30 March 2014 02:26 [Source: ICIS news]
SAN ANTONIO, Texas (ICIS)--The American Fuel & Petrochemical Manufacturers (AFPM) considers the withdrawal of the Jones Act as part of the free-trade policies that it is pursuing, the head of the trade group said on Saturday.
The Jones Act requires that all shipments by water between US ports be carried by US-flagged, US-built and US-crewed vessels. The policy predates World War II.
"We should not be living in the shadows of the 1920s, when the Jones Act was enacted," AFPM president Charles Drevna said on the sidelines of the International Petrochemical Conference (IPC). "That is one of the biggest inhibitors of free trade going."
The Jones Act has limited the ability of the oil industry to ship light grades of crude from the Gulf coast to the eastern part of the country. Gulf Coast refineries are designed to handle heavier grades of crude, while those along the east coast handle lighter grades.
The advent of shale oil has exacerbated this imbalance.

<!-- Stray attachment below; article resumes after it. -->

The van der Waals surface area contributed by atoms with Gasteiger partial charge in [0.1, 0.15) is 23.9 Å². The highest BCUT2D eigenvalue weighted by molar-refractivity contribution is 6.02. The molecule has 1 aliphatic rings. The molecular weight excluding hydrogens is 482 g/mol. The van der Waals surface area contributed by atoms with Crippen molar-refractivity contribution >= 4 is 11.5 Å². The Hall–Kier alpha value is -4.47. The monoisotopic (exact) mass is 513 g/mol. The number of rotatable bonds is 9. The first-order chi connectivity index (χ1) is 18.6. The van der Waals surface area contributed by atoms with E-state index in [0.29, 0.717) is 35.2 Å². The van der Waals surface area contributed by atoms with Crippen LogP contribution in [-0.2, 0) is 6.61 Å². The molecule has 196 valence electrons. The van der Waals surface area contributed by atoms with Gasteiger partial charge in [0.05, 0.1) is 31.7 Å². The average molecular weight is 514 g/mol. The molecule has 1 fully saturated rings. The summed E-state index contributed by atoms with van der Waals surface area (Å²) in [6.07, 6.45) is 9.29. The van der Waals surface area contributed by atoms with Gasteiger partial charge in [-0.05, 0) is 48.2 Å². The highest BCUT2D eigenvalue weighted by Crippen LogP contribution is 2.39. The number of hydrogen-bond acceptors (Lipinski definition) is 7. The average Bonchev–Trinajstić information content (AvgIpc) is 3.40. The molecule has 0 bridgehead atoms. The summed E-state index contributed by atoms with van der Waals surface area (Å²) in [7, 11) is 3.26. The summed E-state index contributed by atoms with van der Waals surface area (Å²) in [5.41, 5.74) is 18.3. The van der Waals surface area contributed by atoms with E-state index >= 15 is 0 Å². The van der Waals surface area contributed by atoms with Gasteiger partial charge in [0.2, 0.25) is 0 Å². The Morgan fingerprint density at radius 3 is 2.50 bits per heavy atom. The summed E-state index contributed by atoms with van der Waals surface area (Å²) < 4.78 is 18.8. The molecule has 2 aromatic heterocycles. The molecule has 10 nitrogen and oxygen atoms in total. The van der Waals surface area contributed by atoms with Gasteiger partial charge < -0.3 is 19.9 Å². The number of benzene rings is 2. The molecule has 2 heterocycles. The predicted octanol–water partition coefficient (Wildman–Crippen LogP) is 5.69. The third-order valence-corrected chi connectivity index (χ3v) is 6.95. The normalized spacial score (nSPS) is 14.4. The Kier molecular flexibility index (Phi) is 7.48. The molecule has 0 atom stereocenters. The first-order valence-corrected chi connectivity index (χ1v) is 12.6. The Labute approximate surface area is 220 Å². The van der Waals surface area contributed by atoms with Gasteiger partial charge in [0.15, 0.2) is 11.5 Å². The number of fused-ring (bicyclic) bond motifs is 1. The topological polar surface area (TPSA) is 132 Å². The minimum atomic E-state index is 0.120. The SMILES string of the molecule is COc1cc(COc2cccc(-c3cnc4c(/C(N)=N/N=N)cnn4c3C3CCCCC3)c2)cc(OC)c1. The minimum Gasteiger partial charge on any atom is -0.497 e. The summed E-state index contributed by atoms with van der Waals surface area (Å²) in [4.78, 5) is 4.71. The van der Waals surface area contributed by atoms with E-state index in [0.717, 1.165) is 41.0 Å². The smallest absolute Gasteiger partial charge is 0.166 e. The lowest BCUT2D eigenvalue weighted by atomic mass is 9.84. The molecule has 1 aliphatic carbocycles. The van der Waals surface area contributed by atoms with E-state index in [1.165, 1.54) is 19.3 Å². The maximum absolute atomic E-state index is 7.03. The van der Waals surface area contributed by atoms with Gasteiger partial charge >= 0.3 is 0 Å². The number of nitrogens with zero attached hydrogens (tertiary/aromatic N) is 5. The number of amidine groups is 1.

The Jones Act has not just disrupted oil shipments. Drevna noted that it also created a bottleneck to salt shipments to New Jersey during this year's unusually cold winter.
The discussion of the Jones Act comes in the midst of a larger debate about whether the US should ease restrictions on exports of crude oil.
Drevna has said that the AFPM would not oppose the easing of such restrictions.
Overall, the AFPM is promoting what Drevna said is a holistic approach to promoting free trade for the energy and petrochemical industry.
It also includes the long-delayed 1,179-mile (1,897km) northern leg of TransCanada’s Keystone XL project that crosses the Canada-US border and requires ?xml:namespace>
Hosted by the AFPM, the IPC takes place 30 March through 1 April in San Antonio, Texas.
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